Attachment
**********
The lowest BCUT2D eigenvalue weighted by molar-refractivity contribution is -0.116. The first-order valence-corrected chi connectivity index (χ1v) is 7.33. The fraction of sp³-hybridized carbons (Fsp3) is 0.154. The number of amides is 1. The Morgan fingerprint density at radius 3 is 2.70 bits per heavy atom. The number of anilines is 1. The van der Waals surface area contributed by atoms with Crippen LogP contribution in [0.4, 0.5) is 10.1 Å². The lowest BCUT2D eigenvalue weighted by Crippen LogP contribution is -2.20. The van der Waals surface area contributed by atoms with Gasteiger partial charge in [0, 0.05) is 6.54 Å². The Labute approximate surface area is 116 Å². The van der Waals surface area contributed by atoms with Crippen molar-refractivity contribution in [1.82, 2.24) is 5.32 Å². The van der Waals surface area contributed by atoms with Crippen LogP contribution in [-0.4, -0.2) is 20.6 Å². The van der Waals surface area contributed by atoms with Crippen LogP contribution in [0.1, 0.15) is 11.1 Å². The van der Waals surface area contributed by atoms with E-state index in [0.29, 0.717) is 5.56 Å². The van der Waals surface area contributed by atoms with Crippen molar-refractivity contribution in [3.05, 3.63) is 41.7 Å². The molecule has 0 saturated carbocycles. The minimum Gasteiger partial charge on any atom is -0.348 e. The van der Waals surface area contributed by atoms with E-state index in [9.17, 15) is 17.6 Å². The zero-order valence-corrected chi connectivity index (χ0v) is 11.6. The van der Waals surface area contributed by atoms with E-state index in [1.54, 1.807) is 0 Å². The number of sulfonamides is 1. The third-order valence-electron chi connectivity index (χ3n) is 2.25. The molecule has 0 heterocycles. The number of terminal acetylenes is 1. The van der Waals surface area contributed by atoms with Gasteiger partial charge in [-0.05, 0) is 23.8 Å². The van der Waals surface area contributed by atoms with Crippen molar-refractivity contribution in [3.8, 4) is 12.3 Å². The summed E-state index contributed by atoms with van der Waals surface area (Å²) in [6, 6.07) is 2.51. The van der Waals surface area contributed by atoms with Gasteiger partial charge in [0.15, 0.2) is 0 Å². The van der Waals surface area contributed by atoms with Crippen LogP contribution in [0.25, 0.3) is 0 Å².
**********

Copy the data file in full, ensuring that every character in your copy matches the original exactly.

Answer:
The lowest BCUT2D eigenvalue weighted by molar-refractivity contribution is -0.116. The first-order valence-corrected chi connectivity index (χ1v) is 7.33. The fraction of sp³-hybridized carbons (Fsp3) is 0.154. The number of amides is 1. The Morgan fingerprint density at radius 3 is 2.70 bits per heavy atom. The number of anilines is 1. The van der Waals surface area contributed by atoms with Crippen LogP contribution in [0.4, 0.5) is 10.1 Å². The lowest BCUT2D eigenvalue weighted by Crippen LogP contribution is -2.20. The van der Waals surface area contributed by atoms with Gasteiger partial charge in [0, 0.05) is 6.54 Å². The Labute approximate surface area is 116 Å². The van der Waals surface area contributed by atoms with Crippen molar-refractivity contribution in [1.82, 2.24) is 5.32 Å². The van der Waals surface area contributed by atoms with Crippen LogP contribution in [-0.4, -0.2) is 20.6 Å². The van der Waals surface area contributed by atoms with Crippen LogP contribution in [0.1, 0.15) is 11.1 Å². The van der Waals surface area contributed by atoms with E-state index in [0.29, 0.717) is 5.56 Å². The van der Waals surface area contributed by atoms with Crippen molar-refractivity contribution in [3.05, 3.63) is 41.7 Å². The molecule has 0 saturated carbocycles. The minimum Gasteiger partial charge on any atom is -0.348 e. The van der Waals surface area contributed by atoms with E-state index in [9.17, 15) is 17.6 Å². The zero-order valence-corrected chi connectivity index (χ0v) is 11.6. The van der Waals surface area contributed by atoms with E-state index in [1.54, 1.807) is 0 Å². The number of sulfonamides is 1. The third-order valence-electron chi connectivity index (χ3n) is 2.25. The molecule has 0 heterocycles. The number of terminal acetylenes is 1. The van der Waals surface area contributed by atoms with Gasteiger partial charge in [-0.05, 0) is 23.8 Å². The van der Waals surface area contributed by atoms with Crippen molar-refractivity contribution in [3.8, 4) is 12.3 Å². The summed E-state index contributed by atoms with van der Waals surface area (Å²) in [6, 6.07) is 2.51. The van der Waals surface area contributed by atoms with Gasteiger partial charge in [0.15, 0.2) is 0 Å². The van der Waals surface area contributed by atoms with Crippen LogP contribution in [0.25, 0.3) is 0 Å².